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    Hey Tom,

    Bugs - like in the human body - exist will continue to come up. That is the normal way of "being".

    The difference between Adobe/Oracle and our thread is that I can be 1000% sure that Adobe will provide updates for at least 10-15 years. I can invest resources in training employees, infrastructure and other dependent software, even if their CEO/CTO "dies in a tragic accident" (God forbid!).

    So the thread is not about bugs, is about implementing a product company-wide. It's more about long-term "trust" and "relations". Again don't get me wrong, I have big respect for you guys, but I personally don't know much about Proxmox, its employees (if any) and its leadership. I know I can trust Parallels, I know I can trust vmWare, I know I can trust Microsoft and Citrix. So when you - Proxmox - are playing "with the big guys" your users need to know if they can depend on you on the long run.
     
  11. tom

    tom Proxmox Staff Member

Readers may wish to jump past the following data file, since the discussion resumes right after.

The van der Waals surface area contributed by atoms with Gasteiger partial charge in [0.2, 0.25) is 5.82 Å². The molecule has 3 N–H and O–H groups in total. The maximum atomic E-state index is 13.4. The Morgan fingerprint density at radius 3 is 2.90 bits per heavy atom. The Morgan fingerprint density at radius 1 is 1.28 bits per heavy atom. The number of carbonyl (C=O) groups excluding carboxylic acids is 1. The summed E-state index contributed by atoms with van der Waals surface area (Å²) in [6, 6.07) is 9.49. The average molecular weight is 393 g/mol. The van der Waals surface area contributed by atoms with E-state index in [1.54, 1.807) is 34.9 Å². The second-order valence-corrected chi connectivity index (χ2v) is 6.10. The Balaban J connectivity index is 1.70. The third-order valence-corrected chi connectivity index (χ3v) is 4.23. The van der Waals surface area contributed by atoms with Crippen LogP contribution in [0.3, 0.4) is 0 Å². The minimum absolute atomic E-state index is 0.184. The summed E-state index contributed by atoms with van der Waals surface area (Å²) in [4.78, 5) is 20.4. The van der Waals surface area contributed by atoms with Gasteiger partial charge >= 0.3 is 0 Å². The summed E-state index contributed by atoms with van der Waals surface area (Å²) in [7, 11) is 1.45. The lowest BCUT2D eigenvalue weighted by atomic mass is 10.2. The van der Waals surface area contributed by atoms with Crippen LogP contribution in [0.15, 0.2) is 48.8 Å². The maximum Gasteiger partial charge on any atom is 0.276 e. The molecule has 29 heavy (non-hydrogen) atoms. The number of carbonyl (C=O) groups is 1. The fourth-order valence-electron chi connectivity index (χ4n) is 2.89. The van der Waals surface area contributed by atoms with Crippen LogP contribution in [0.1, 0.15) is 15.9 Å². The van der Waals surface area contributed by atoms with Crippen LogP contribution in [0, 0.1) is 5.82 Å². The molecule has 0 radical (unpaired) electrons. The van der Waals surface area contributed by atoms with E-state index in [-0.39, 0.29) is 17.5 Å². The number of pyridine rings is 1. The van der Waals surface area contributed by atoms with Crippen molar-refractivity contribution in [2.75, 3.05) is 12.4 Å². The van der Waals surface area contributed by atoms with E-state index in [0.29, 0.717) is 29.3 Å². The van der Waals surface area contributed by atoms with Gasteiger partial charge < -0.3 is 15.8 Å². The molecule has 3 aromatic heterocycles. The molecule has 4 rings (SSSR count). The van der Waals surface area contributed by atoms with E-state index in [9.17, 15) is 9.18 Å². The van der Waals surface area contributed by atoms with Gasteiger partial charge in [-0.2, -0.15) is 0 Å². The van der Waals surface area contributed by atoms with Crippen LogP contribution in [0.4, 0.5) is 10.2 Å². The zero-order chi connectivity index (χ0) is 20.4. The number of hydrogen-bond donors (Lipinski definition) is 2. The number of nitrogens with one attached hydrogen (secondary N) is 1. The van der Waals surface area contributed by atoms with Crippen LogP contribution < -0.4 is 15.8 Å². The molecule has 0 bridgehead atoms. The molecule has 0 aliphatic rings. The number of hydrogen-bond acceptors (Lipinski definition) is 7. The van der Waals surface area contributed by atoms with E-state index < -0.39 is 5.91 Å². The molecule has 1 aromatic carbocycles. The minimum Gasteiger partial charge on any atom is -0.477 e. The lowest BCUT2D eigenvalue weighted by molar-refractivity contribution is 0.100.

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    yes.

    I do not comment this, but its a good joke. Seems you live in a different world than me.

    You trust closed source software from US located companies? You know the patriot act? You know the NSA?
    We have a different understanding of trust and relation here, but you are free to trust all these guys. The only guarantee of backdoor free software is open source software.

    We were one of the first companies (or the first one?) offering commercial support for KVM based virtualization solutions. We have a long history (see http://pve.proxmox.com/wiki/Roadmap), all our code is open source, we have a quite powerful community.

    But at the end, you have to decide by your own, I just thought to add some hard facts and arguments in this thread.
     
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  12. davlaw

    davlaw Member